Tuesday, August 14, 2007

Perseid meteor shower

Last Sunday we went out to watch the Perseid meteor shower. This meteor shower occurs because the Earth passes through the debris left behind by the comet Swift-Tuttle. The particles in the debris are very small, ranging from grains of sand to small pebbles. (Someone described them to be similar to the contents of a box of Grape-Nuts.) These particles travel through the Earth's atmosphere at speeds of up to 130,000 mph and instantly burn up and produce beautiful shooting stars in the sky.

Sunday night was the peak of this year's Perseids. We went to bed early and woke up at midnight. We joined a friend and her kids (so we were 3 adults and 4 kids in our party) and drove up Page Mill Road to the parking lot of the Monte Bello Open Space Preserve. I picked this location because it is relatively close and because it seems many amateur astronomers use it for star gazing parties. It turned out to be a pretty good location: it was very dark and while there was some light pollution from Bay Area lights, it wasn't too bad and mostly affected the eastern horizon. Once our eyes dark adapted, you could see the Milky Way overhead (though it wasn't as clear as the view I had from the remote rural location of the village of Bordi in Gujarat, India).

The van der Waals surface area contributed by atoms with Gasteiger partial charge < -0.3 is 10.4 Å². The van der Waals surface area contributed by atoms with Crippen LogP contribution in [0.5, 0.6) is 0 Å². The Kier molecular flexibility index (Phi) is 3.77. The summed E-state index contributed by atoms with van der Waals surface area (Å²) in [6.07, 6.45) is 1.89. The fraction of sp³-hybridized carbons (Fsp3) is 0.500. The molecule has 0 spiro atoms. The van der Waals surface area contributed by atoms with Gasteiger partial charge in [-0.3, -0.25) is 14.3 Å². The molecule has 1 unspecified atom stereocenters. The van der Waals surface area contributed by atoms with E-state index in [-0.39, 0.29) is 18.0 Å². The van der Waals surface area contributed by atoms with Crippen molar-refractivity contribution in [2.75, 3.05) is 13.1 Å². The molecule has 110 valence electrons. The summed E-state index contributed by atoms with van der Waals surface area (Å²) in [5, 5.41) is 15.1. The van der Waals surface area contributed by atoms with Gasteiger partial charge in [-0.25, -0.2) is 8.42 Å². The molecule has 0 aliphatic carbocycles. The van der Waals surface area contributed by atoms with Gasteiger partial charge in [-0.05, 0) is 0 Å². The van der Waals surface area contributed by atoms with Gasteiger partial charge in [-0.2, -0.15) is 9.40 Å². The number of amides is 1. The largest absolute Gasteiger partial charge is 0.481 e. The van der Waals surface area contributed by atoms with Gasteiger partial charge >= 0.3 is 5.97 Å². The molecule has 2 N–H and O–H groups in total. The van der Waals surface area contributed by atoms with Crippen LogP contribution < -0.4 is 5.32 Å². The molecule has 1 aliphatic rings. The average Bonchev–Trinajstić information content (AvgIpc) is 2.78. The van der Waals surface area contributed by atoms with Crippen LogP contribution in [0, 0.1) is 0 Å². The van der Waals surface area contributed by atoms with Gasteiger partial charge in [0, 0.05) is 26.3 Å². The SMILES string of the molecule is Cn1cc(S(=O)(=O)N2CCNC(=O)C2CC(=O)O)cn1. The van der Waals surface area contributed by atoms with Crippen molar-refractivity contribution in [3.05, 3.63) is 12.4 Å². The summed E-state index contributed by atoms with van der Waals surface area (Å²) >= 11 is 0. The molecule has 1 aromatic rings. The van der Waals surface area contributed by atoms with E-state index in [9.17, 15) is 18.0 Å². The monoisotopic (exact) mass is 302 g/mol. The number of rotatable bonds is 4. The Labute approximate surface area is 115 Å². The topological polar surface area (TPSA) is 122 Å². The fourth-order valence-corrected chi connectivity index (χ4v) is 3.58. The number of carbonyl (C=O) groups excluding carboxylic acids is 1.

And then we started seeing meteors! They were great. They'd flash by in different parts of the sky at an enormous pace: before you could react they were gone. Not that it stopped us from reacting---we were with kids and they would excitedly yell out "There's one!" each time they saw a meteor. But, of course, if you missed it, there was no point looking to where they were pointing. We were probably the noisiest group there with their regular squeals of joy! The newspaper had suggested that one should go meteor watching with someone with whom you'd enjoy sitting in the dark. This is certainly good advice, but I'd add that it's even more fun to go with excited kids!

Each of us saw roughly a dozen meteors (some saw more, some less). But, of course, not everyone saw the same meteors, so there were at least two dozen meteors in the 30-45 minutes that we were there. That means meteors were showing up at the rate of about one every two minutes or so. It was lots of fun! If you've never seen a meteor shower, I highly recommend it. You can find information about other meteor showers here.

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